| 8:43 pm on Jan 15, 2010 (gmt 0)|
This has been happening to me alot frequently. You have to flag in your system the orders that do not match the CC address. This is a huge problem and I have been burned thousand and thousands of dollars this year by this. Visa and MC offer no help at all. NEVER NEVER NERVER happens with AMEX.
| 7:32 pm on Jan 16, 2010 (gmt 0)|
|I take every precaution (or I thought I did) to guard against fraud. I do name and address verifications on every credit card transaction, even if it's $30. |
Did your online store get the CVS code from the CC and process it?
If not, you're going to be an ongoing target.
Did you confirm the GeoIP and phone #?
Typically the fraudsters IP address will be for a different city state or country.
Thanks to cell phones and many people opting out of land lines these days it's harder than it used to be to match a phone # to a physical address.
Then next problem cell phones cause is if they order off their cell phone the GeoIP is always the same coming from the cell company itself.
What will have to be required in the near future is that the credit card company can validate that the CC belongs to a specific phone number.
Phone #s are now portable and everyone has caller ID so there's really no reason not to start using the inbound phone # in the same way AVS is used today.
The fact was that your customer answered the phone and confirmed the order, have you ever tried that phone number again?
| 11:18 pm on Jan 16, 2010 (gmt 0)|
There were two numbers. One was a land line (the one that verified), and the other was a cell. I called the "customer" on the cell, which is now not in service.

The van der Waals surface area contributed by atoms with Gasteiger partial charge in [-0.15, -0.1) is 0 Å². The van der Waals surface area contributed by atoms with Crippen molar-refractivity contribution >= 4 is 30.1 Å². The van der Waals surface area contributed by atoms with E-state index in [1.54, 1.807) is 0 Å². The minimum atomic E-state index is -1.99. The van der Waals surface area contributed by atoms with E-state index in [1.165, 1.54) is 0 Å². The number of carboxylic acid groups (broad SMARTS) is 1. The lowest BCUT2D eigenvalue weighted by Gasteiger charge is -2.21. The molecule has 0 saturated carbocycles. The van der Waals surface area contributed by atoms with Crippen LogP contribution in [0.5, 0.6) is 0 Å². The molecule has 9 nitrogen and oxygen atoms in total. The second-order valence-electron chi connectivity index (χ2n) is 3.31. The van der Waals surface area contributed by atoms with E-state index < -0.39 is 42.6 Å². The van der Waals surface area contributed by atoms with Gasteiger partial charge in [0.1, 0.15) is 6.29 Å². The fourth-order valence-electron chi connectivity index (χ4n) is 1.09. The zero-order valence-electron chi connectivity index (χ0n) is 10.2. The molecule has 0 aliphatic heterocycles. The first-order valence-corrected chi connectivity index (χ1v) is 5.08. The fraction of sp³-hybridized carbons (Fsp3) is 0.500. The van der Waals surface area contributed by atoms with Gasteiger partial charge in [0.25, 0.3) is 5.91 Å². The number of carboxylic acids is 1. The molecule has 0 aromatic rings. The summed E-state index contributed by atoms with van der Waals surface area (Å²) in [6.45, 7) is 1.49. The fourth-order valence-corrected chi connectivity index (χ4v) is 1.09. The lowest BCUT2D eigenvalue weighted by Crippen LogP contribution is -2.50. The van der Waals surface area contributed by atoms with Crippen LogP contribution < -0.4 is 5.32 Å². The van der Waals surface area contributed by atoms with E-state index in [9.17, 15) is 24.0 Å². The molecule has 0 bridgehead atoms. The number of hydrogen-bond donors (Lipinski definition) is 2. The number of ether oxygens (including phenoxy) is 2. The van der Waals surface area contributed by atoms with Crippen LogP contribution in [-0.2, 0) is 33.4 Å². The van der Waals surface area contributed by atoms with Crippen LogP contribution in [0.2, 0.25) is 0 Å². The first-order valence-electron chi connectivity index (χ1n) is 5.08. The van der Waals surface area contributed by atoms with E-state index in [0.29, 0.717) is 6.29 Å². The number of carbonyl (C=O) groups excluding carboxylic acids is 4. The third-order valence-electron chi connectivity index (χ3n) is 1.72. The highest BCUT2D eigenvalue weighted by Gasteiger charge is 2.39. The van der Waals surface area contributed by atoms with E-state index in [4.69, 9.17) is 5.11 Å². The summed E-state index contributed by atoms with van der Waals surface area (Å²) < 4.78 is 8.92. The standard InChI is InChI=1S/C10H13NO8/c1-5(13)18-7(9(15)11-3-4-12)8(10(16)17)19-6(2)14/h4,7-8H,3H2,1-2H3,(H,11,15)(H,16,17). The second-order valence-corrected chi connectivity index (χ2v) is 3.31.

My shopping cart doesn't process the card. I do, after verifying the customer. My mistake in this order was to not check the cell phone and the shipping address.
| 11:40 pm on Jan 16, 2010 (gmt 0)|
|My shopping cart doesn't process the card. I do, after verifying the customer. |
Then I take it your answer to using the CVS on the CC is no because you aren't allowed to store that number so manually post processing the charge opened you up to another vulnerability.
You should always allow your cart to do a minimum of pre-auth of the sale because there are some criteria such as CVS, IP, email address and ship-to address abuses they may catch which won't happen when you manually process a charge.
At a minimum, if they used the card in multiple places, your pre-auth might've triggered another fraud charge to be rejected elsewhere and then it would refuse to book the sale when you tried to complete it.
Sometimes we can easily out smart ourselves by simply not letting the system do it's thing.
| 9:25 am on Jan 17, 2010 (gmt 0)|
What about those prepaid debit cards that can be used one time only? How can you verify these?
| 9:24 am on Jan 19, 2010 (gmt 0)|
In the UK theres a few things you can check. Heres our list
Is the order via telephone?
they do this to avoid the 3rd man security service like mastercaresecurecode or verified by visa
Is the order from someone with a nigerian accent?
in the 12 months we've been trading, approx 96% of fraudulent buying attempts have been from nigerian sounding people
Do they order large volumes?
They tend to chance too much by ordering 8 or 9 items at a time
Do they care what theyre ordering?
We get people calling asking to buy a bed... they have no idea what they want
will they only give you a mobile number?
If you call them back can they recite the details back to you without umming and erring
If deliverng elsewhere have you used 192 to check delivery address information?
if in doubt use 192 to find a landline number for the cardholder and give them a call
| 5:25 pm on Jan 29, 2010 (gmt 0)|
Well, I just had another one. This order was from early this month. The billing address and shipping address were the same. I verified the name and address with the CC company. I did a reverse address search on one of the online phone directories, and the customer name matched the address.